The global recognition of the economic prowess of the BRICS – Brazil, Russia, India, China and South Africa – has led to the group gaining greater global political influence. But it has also reinforced the regional leadership standing of these nations.
The rise of the BRICS is a story of regional economic powers becoming increasingly important global political actors. With the promise of new global financial institutions to rival the Bretton Woods institutions, we stand on the cusp of a new era of multilateral economic and development politics.
This global political ascendancy has generally reinforced the standing of BRICS countries as both economic and political leaders in their regions. It was precisely on the political grounds of regional leadership that South Africa was included in BRICS in the first place.
Erosion of north/south divide
Coined as an investment meme by a Goldman Sachs bank to help western capitalists make money, the BRICS countries are an interesting case of political life imitating economic art.
The construct worked in the sense that foreign investment flowed into the BRICS. But it also revealed deeper processes of global economic integration reflected by emerging market growth. These are upending traditional patterns of manufacturing, consumption, wealth and financing and beginning to undercut simple north-south divides.
Hence the debate on whether it is the BRICS or MINT or the EAGLES or just India and China that will dominate the world economy must be set against the re-arranging of wealth and poverty in ways that coincide less with national boundaries.
Perhaps one day all billionaires will live in Singapore with the cities of the globe fragmented into sub cities framed along socioeconomic and identity lines. Thus the north–south divide may not so much disappear as be decentralised to sub-national and sub-city level.
In addition, global recognition has clearly reinforced the regional standing of most, if not all, of the BRICS. But the mutually reinforcing logic of global recognition and regional leadership for BRICS does not necessarily mean that the rise of the BRICS is good for the wider regions.
Much seems to hang on the nature of economic and political architecture within regions. For example, the ascent of Brazil may arguably harm Argentina while the ascent of China helps South Korea. South Africa’s ascent seems mostly limited to southern Africa with other BRICS nations more influential to the north.
Wider economic choice?
There is a closely related debate about where this will lead. Are the BRICS effective serving as sub-imperialists by better integrating the regions into global neoliberal capitalism? Or are they empowering emerging economies by offering a wider range of economic choice?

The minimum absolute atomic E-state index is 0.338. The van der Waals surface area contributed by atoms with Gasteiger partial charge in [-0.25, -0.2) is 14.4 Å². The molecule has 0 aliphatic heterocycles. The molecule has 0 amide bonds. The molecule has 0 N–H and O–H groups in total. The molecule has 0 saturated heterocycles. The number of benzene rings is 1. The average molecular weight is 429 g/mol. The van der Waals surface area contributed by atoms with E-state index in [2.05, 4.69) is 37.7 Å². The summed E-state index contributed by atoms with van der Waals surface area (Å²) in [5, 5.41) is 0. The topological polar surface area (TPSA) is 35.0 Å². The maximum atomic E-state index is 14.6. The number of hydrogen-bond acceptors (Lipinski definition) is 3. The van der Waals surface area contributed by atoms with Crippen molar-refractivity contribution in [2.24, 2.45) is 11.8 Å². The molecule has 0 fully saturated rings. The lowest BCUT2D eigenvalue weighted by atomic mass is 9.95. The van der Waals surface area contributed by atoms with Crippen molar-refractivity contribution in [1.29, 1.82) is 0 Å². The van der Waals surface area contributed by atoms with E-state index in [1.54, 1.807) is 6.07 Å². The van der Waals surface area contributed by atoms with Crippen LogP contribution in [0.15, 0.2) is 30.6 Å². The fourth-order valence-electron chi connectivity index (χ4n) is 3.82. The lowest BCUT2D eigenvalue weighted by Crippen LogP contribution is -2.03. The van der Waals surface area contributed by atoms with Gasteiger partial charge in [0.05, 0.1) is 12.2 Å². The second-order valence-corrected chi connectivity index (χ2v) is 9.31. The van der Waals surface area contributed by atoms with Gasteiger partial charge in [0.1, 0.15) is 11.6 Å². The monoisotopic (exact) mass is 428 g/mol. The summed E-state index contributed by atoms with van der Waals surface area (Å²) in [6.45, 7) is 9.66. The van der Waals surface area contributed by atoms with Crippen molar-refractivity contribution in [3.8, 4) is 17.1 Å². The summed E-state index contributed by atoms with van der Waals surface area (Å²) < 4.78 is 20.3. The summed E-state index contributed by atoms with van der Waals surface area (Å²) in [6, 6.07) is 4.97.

For example, the BRICS bank and Contingent Reserve Arrangement may introduce greater choice for emerging countries in terms of loans and their conditionalities. This would allow countries to choose policies that are not rigidly neoliberal and more statist.
It also implies that we can expect greater variation in macroeconomic policy with different states and regions making these choices in different ways. However, what constitutes a significant difference from the neoliberal norm is a matter of vigorous debate.
The rise of the BRICS can also be read as symbolising the rise of global capitalism, but not necessarily the neoliberal version embedded in the Washington consensus. This is because at both home and abroad the models of business and development embraced by the BRICs have strong statist elements. They are also informed by an anti-Western identity politics that is important for global political dynamics.
Given the elite bias of most policies, this politics does not necessarily lead to democratic political outcomes such as greater democracy at home. It is better understood in terms of greater pluralism in elite forums of international politics and economics.
This article is based on the BRICS Initiative for Critical Agrarian Studies (BICAS) working paper by the author.
The working paper on which this article is based was published with support from the Ford Foundation and the National Research Foundation of South Africa
Authors: The Conversation